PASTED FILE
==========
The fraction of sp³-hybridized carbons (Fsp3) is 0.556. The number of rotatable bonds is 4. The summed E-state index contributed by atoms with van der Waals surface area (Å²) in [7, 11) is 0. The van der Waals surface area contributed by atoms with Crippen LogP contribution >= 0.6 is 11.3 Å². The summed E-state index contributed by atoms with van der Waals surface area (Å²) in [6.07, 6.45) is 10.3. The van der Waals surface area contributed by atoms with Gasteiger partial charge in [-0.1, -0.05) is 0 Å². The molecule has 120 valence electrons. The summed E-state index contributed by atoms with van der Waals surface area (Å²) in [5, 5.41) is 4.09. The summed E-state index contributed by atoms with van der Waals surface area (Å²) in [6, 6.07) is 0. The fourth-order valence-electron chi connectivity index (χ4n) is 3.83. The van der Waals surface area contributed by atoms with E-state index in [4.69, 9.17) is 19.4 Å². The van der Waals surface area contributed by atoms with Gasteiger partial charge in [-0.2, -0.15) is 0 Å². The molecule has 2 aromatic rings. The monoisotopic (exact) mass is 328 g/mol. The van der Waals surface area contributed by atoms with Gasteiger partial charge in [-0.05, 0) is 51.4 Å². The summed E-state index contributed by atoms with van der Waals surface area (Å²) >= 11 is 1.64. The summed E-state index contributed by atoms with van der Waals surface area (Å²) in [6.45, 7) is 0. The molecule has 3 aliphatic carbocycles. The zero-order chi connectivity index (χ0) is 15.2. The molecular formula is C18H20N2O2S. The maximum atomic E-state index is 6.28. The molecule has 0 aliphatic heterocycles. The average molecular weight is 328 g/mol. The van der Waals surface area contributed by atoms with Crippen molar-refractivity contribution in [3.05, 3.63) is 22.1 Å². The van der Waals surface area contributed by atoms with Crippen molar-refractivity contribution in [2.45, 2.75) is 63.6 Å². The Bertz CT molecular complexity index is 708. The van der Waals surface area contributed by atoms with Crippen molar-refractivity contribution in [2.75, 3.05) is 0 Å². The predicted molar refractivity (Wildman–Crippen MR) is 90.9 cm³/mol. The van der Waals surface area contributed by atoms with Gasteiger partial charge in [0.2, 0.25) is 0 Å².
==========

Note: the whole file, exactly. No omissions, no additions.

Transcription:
The fraction of sp³-hybridized carbons (Fsp3) is 0.556. The number of rotatable bonds is 4. The summed E-state index contributed by atoms with van der Waals surface area (Å²) in [7, 11) is 0. The van der Waals surface area contributed by atoms with Crippen LogP contribution >= 0.6 is 11.3 Å². The summed E-state index contributed by atoms with van der Waals surface area (Å²) in [6.07, 6.45) is 10.3. The van der Waals surface area contributed by atoms with Gasteiger partial charge in [-0.1, -0.05) is 0 Å². The molecule has 120 valence electrons. The summed E-state index contributed by atoms with van der Waals surface area (Å²) in [5, 5.41) is 4.09. The summed E-state index contributed by atoms with van der Waals surface area (Å²) in [6, 6.07) is 0. The fourth-order valence-electron chi connectivity index (χ4n) is 3.83. The van der Waals surface area contributed by atoms with E-state index in [4.69, 9.17) is 19.4 Å². The van der Waals surface area contributed by atoms with Gasteiger partial charge in [-0.2, -0.15) is 0 Å². The molecule has 2 aromatic rings. The monoisotopic (exact) mass is 328 g/mol. The van der Waals surface area contributed by atoms with Gasteiger partial charge in [-0.05, 0) is 51.4 Å². The summed E-state index contributed by atoms with van der Waals surface area (Å²) >= 11 is 1.64. The summed E-state index contributed by atoms with van der Waals surface area (Å²) in [6.45, 7) is 0. The molecule has 3 aliphatic carbocycles. The zero-order chi connectivity index (χ0) is 15.2. The molecular formula is C18H20N2O2S. The maximum atomic E-state index is 6.28. The molecule has 0 aliphatic heterocycles. The average molecular weight is 328 g/mol. The van der Waals surface area contributed by atoms with Crippen molar-refractivity contribution in [3.05, 3.63) is 22.1 Å². The van der Waals surface area contributed by atoms with Crippen molar-refractivity contribution in [2.45, 2.75) is 63.6 Å². The Bertz CT molecular complexity index is 708. The van der Waals surface area contributed by atoms with Crippen molar-refractivity contribution in [2.75, 3.05) is 0 Å². The predicted molar refractivity (Wildman–Crippen MR) is 90.9 cm³/mol. The van der Waals surface area contributed by atoms with Gasteiger partial charge in [0.2, 0.25) is 0 Å².